WMOT Plays Rare Americana Music

noncomMUSIC AllianceCuration, Discovery, Preservation, Triple A


Lost Sounds host Greg Reish.

Middle Tennessee’s noncommercial WMOT digs into the roots of Americana, showcasing an eclectic range of rarely heard Triple A music.

What famous Rolling Stones song was originally recorded by a Danish trombone player? It’s ‘Time Is On My Side,’ premiered in 1963 by jazz/pop trombonist Kai Winding and his Orchestra and covered the following year by the Stones (and also by soul singer Irma Thomas).

That’s one bit of trivia shared by Greg Reish during his popular Sunday evening show Lost Sounds, produced by noncommercial WMOT Roots Radio. In addition to the rare music show, Reish holds a Ph.D in musicology and is the director of the Center for Popular Music at Middle Tennessee State University (MTSU) in Murfreesboro. The Center is one of the oldest and largest repositories of American folk and popular music in the world and contains more than a quarter million recordings, many extremely rare.

If you don’t live in WMOT’s broadcasting range, you too can listen online here.

Reish recently cued up Kai Winding’s not-necessarily definitive version for his loyal audience to hear in the midst of an hour’s worth of what he calls “pre-covers.” Pre-covers are first recordings of American popular songs that went on to fame and fortune only after being recorded by subsequent artists.

For example: “Muskrat Love” by Willis Alan Ramsey, not America; “Dazed and Confused” by Jake Holmes, not Led Zeppelin; or “Piece of My Heart” by Aretha Franklin’s older sister Erma, not Janis Joplin.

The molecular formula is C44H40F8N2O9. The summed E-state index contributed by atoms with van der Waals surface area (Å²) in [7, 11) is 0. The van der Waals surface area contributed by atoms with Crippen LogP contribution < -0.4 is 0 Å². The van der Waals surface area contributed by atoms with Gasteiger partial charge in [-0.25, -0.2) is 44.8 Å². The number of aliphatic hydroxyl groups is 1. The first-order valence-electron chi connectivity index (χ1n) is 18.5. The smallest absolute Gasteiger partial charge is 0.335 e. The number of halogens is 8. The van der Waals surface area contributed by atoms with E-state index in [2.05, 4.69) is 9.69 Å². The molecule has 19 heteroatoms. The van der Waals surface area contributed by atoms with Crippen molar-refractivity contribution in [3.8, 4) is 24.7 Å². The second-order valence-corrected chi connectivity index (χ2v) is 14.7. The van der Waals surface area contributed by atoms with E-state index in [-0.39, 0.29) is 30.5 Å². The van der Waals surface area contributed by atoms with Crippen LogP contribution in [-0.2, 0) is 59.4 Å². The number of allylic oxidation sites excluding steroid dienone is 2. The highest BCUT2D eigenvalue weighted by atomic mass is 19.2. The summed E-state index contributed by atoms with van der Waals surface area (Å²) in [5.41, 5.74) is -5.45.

Other rare music the show has featured includes: jug band music of the 1920s and 1930s, private recordings that musicians have made for their friends and family members, and a regional style from Veracruz, Mexico called son jarocho.

All of which fits effortlessly with the Adult Album Alternative mission of WMOT, which is based at MTSU and whose signal blankets nearby Nashville and stretches from the Alabama to Kentucky borders.

According to station manager Val Hoepner, the goal is, “to dig deep on artists, go back and show their evolution so that when listeners tune in for as little as a quarter hour they’ll hear something familiar, something emerging and something on the charts.”

The most important thing for me . . . is coming up with a creative way of looking into a tiny slice of American popular music. Something that will help show the diversity and depth of it all.” – Greg Reish

Reish credits his inspiration for curating the show to his career as a performing and recording guitarist, his academic research into a wide range of bluegrass and American vernacular styles, and especially his stewardship of and access to the rare music archives of the Center for Popular Music.

He says, “The most important thing for me when I start to put a show together is coming up with a creative way of looking into a tiny slice of American popular music. Something that will help show the diversity and depth of it all.”

Hoepner points to Lost Sounds as the kind of show that listeners only find on WMOT. Like many other noncommercial music stations, the music philosophy is to go beyond the playlist to add perspective on the music that is fresh and surprising.

As one avid WMOT listener put it, “I listen all day long because I never know what I’ll hear next.”

Don’t live in WMOT’s broadcasting range? Check out Lost Sounds online.

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